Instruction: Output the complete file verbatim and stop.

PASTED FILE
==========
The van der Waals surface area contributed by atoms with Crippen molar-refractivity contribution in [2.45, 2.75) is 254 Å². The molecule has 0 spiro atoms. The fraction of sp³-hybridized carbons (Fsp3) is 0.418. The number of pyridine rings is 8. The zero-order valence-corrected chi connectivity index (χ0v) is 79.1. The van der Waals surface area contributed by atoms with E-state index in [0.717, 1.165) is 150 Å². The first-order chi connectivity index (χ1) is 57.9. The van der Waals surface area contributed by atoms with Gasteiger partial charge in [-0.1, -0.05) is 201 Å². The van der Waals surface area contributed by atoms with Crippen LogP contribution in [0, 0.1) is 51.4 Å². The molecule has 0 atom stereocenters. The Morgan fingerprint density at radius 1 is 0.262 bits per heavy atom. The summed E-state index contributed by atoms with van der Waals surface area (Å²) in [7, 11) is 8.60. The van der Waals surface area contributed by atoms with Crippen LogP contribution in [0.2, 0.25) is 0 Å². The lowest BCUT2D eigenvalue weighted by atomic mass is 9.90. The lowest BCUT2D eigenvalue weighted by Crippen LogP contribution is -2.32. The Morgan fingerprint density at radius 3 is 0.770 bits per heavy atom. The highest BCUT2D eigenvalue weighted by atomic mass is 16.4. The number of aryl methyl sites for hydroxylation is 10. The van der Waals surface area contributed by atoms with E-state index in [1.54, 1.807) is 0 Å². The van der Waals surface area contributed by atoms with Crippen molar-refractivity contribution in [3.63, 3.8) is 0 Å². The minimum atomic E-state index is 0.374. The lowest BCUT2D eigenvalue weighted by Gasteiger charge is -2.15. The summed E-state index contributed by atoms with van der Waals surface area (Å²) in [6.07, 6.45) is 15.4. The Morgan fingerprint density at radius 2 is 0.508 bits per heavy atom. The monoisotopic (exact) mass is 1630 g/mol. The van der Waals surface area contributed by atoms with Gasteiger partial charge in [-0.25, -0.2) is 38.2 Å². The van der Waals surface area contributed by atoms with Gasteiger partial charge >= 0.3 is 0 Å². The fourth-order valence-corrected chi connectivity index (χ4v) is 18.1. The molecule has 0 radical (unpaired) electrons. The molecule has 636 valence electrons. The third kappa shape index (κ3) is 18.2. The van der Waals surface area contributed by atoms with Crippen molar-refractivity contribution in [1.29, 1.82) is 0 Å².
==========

The van der Waals surface area contributed by atoms with Crippen molar-refractivity contribution in [2.45, 2.75) is 254 Å². The molecule has 0 spiro atoms. The fraction of sp³-hybridized carbons (Fsp3) is 0.418. The number of pyridine rings is 8. The zero-order valence-corrected chi connectivity index (χ0v) is 79.1. The van der Waals surface area contributed by atoms with E-state index in [0.717, 1.165) is 150 Å². The first-order chi connectivity index (χ1) is 57.9. The van der Waals surface area contributed by atoms with Gasteiger partial charge in [-0.1, -0.05) is 201 Å². The van der Waals surface area contributed by atoms with Crippen LogP contribution in [0, 0.1) is 51.4 Å². The molecule has 0 atom stereocenters. The Morgan fingerprint density at radius 1 is 0.262 bits per heavy atom. The summed E-state index contributed by atoms with van der Waals surface area (Å²) in [7, 11) is 8.60. The van der Waals surface area contributed by atoms with Crippen LogP contribution in [0.2, 0.25) is 0 Å². The lowest BCUT2D eigenvalue weighted by atomic mass is 9.90. The lowest BCUT2D eigenvalue weighted by Crippen LogP contribution is -2.32. The Morgan fingerprint density at radius 3 is 0.770 bits per heavy atom. The highest BCUT2D eigenvalue weighted by atomic mass is 16.4. The number of aryl methyl sites for hydroxylation is 10. The van der Waals surface area contributed by atoms with E-state index in [1.54, 1.807) is 0 Å². The van der Waals surface area contributed by atoms with Crippen molar-refractivity contribution in [3.63, 3.8) is 0 Å². The minimum atomic E-state index is 0.374. The lowest BCUT2D eigenvalue weighted by Gasteiger charge is -2.15. The summed E-state index contributed by atoms with van der Waals surface area (Å²) in [6.07, 6.45) is 15.4. The Morgan fingerprint density at radius 2 is 0.508 bits per heavy atom. The monoisotopic (exact) mass is 1630 g/mol. The van der Waals surface area contributed by atoms with Gasteiger partial charge in [-0.25, -0.2) is 38.2 Å². The van der Waals surface area contributed by atoms with Gasteiger partial charge >= 0.3 is 0 Å². The fourth-order valence-corrected chi connectivity index (χ4v) is 18.1. The molecule has 0 radical (unpaired) electrons. The molecule has 636 valence electrons. The third kappa shape index (κ3) is 18.2. The van der Waals surface area contributed by atoms with Crippen molar-refractivity contribution in [1.29, 1.82) is 0 Å².